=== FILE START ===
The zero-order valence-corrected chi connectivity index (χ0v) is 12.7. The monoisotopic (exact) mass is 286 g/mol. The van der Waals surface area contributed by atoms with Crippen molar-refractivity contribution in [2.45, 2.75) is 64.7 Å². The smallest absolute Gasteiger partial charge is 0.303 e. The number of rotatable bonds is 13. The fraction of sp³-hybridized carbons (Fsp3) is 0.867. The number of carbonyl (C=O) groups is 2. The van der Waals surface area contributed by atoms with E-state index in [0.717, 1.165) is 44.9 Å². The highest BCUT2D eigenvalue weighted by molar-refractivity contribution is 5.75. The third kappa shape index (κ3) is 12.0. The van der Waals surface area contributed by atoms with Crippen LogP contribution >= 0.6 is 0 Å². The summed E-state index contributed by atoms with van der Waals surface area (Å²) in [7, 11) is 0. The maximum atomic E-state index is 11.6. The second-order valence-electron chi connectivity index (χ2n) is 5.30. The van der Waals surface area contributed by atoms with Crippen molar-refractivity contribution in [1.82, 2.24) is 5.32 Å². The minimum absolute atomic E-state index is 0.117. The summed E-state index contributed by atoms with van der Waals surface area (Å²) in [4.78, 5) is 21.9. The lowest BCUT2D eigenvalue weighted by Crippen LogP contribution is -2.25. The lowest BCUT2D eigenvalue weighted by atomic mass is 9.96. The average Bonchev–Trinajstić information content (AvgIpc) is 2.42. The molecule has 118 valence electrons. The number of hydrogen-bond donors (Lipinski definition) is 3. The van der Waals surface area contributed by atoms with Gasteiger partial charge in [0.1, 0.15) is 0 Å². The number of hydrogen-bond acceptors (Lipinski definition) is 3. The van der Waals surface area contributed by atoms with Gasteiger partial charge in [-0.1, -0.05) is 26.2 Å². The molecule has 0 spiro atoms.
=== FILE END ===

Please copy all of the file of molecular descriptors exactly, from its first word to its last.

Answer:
The zero-order valence-corrected chi connectivity index (χ0v) is 12.7. The monoisotopic (exact) mass is 286 g/mol. The van der Waals surface area contributed by atoms with Crippen molar-refractivity contribution in [2.45, 2.75) is 64.7 Å². The smallest absolute Gasteiger partial charge is 0.303 e. The number of rotatable bonds is 13. The fraction of sp³-hybridized carbons (Fsp3) is 0.867. The number of carbonyl (C=O) groups is 2. The van der Waals surface area contributed by atoms with E-state index in [0.717, 1.165) is 44.9 Å². The highest BCUT2D eigenvalue weighted by molar-refractivity contribution is 5.75. The third kappa shape index (κ3) is 12.0. The van der Waals surface area contributed by atoms with Crippen LogP contribution >= 0.6 is 0 Å². The summed E-state index contributed by atoms with van der Waals surface area (Å²) in [7, 11) is 0. The maximum atomic E-state index is 11.6. The second-order valence-electron chi connectivity index (χ2n) is 5.30. The van der Waals surface area contributed by atoms with Crippen molar-refractivity contribution in [1.82, 2.24) is 5.32 Å². The minimum absolute atomic E-state index is 0.117. The summed E-state index contributed by atoms with van der Waals surface area (Å²) in [4.78, 5) is 21.9. The lowest BCUT2D eigenvalue weighted by Crippen LogP contribution is -2.25. The lowest BCUT2D eigenvalue weighted by atomic mass is 9.96. The average Bonchev–Trinajstić information content (AvgIpc) is 2.42. The molecule has 118 valence electrons. The number of hydrogen-bond donors (Lipinski definition) is 3. The van der Waals surface area contributed by atoms with Gasteiger partial charge in [0.1, 0.15) is 0 Å². The number of hydrogen-bond acceptors (Lipinski definition) is 3. The van der Waals surface area contributed by atoms with Gasteiger partial charge in [-0.1, -0.05) is 26.2 Å². The molecule has 0 spiro atoms.